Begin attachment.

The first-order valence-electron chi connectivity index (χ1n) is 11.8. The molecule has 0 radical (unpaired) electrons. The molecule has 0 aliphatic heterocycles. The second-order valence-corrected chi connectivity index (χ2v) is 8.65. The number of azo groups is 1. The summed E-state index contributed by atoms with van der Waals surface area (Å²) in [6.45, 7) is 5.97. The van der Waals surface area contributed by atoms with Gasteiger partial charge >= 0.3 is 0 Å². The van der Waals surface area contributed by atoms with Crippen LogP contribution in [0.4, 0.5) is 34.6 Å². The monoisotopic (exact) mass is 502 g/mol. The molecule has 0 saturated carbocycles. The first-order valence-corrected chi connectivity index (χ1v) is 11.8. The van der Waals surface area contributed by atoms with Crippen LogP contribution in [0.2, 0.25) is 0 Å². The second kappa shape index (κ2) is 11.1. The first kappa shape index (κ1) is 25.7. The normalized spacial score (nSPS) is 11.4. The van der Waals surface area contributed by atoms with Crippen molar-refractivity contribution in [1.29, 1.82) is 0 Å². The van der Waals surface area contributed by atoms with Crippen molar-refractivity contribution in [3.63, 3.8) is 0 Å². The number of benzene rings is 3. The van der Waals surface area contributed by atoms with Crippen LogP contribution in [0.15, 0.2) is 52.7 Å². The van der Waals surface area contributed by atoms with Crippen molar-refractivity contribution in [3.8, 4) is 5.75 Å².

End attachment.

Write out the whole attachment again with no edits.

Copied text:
The first-order valence-electron chi connectivity index (χ1n) is 11.8. The molecule has 0 radical (unpaired) electrons. The molecule has 0 aliphatic heterocycles. The second-order valence-corrected chi connectivity index (χ2v) is 8.65. The number of azo groups is 1. The summed E-state index contributed by atoms with van der Waals surface area (Å²) in [6.45, 7) is 5.97. The van der Waals surface area contributed by atoms with Gasteiger partial charge >= 0.3 is 0 Å². The van der Waals surface area contributed by atoms with Crippen LogP contribution in [0.4, 0.5) is 34.6 Å². The monoisotopic (exact) mass is 502 g/mol. The molecule has 0 saturated carbocycles. The first-order valence-corrected chi connectivity index (χ1v) is 11.8. The van der Waals surface area contributed by atoms with Crippen LogP contribution in [0.2, 0.25) is 0 Å². The second kappa shape index (κ2) is 11.1. The first kappa shape index (κ1) is 25.7. The normalized spacial score (nSPS) is 11.4. The van der Waals surface area contributed by atoms with Crippen molar-refractivity contribution in [1.29, 1.82) is 0 Å². The van der Waals surface area contributed by atoms with Crippen molar-refractivity contribution in [3.63, 3.8) is 0 Å². The number of benzene rings is 3. The van der Waals surface area contributed by atoms with Crippen LogP contribution in [0.15, 0.2) is 52.7 Å². The van der Waals surface area contributed by atoms with Crippen molar-refractivity contribution in [3.8, 4) is 5.75 Å².